7. Some owners do have spare mainfoils. (Price is $748.57 plus tax.) Martin is one them as he bought a new mainfoil to keep foiling, while his old mainfoil is coming back to the Mothershop for hinge replacement. Mainfoils can suffer catastrophic damage when grounded or running into submerged objects (usually trash, sometimes creatures of the deep), and the hinge will eventually need maintenance. Rudder foils are much more durable. With the exception of folks who've stored spare rudder struts and foils at the bottom of the harbor, which can happen when you don't hook up the halyard or use th
  8. Our recommendation for repairing the mainfoil hinge in-field is to splice in new pieces of hinge material under vacuum. You can also use Tyvek tape to hold it down in a pinch. Or try splicing in a new piece and securing it with many, many clamps, but that doesn't work nearly as well. The repair with clamps will definitely not be as fair and will not hold up as long as a repair done under vacuum. As most folks aren't set up to vacuum bag, our real recommendation is to send your foil back to the factory for maintenance. Here at the factory we can replace the entire hinge, which you can't do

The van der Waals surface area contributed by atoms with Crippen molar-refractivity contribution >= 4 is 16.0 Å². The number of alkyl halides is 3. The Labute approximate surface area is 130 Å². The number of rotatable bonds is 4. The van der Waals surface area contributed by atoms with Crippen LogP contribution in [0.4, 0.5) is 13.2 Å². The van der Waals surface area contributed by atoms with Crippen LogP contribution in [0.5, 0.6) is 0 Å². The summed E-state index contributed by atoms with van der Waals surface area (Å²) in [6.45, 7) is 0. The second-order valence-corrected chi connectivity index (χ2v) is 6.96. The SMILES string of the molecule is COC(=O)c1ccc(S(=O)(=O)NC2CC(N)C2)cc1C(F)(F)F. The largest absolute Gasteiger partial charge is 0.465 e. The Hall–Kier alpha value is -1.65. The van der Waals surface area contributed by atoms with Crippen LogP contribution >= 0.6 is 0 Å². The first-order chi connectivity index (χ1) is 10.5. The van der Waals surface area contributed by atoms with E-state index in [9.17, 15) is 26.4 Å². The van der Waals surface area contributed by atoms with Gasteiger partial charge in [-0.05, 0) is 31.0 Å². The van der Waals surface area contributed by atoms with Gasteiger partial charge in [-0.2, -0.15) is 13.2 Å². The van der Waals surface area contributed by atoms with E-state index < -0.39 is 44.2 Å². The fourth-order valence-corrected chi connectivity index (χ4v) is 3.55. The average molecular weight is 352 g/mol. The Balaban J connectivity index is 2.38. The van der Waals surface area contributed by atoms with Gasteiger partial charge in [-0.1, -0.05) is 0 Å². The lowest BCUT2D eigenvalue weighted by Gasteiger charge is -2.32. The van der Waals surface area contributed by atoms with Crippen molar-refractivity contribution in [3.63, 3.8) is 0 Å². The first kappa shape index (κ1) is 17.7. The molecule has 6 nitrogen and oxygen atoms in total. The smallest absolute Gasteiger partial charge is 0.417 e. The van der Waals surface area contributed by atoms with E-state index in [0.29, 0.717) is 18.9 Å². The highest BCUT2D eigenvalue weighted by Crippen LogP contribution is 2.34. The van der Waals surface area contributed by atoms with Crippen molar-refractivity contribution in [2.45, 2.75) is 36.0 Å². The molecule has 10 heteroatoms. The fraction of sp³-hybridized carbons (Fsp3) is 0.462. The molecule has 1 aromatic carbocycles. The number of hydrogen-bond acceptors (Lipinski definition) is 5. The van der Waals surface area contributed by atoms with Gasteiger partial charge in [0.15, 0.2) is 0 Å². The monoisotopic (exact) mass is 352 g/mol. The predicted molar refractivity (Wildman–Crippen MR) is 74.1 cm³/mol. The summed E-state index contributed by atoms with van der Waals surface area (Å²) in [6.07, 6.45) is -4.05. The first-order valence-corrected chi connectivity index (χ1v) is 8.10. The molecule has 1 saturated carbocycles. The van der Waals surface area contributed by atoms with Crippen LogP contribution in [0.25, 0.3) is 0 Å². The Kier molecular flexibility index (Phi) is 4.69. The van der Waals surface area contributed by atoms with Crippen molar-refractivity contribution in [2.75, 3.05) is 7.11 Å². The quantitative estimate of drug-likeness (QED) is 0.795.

9. The first improvement I’d work on making after replicating the existing system (i.e. sonar sensor for current ride height and servo for actuation only) is improving the algorithm. Specifically, the gearing on the UFO is setup to handle waves as well as possible at a slight top speed cost, but with the electronic system it’s easy to automatically adjust gearing. What you want to try is taking lift off the flap faster when ride height gets too high, adding it back faster when boat gets near/in the water and keeping the flap close to neutral at a constant gearing at your desired ride height. some
  10. Been made aware the diagram and pictures of the strap wrench mast separation method are only visible to me on the forum, not everyone. Fixed that below. -Nick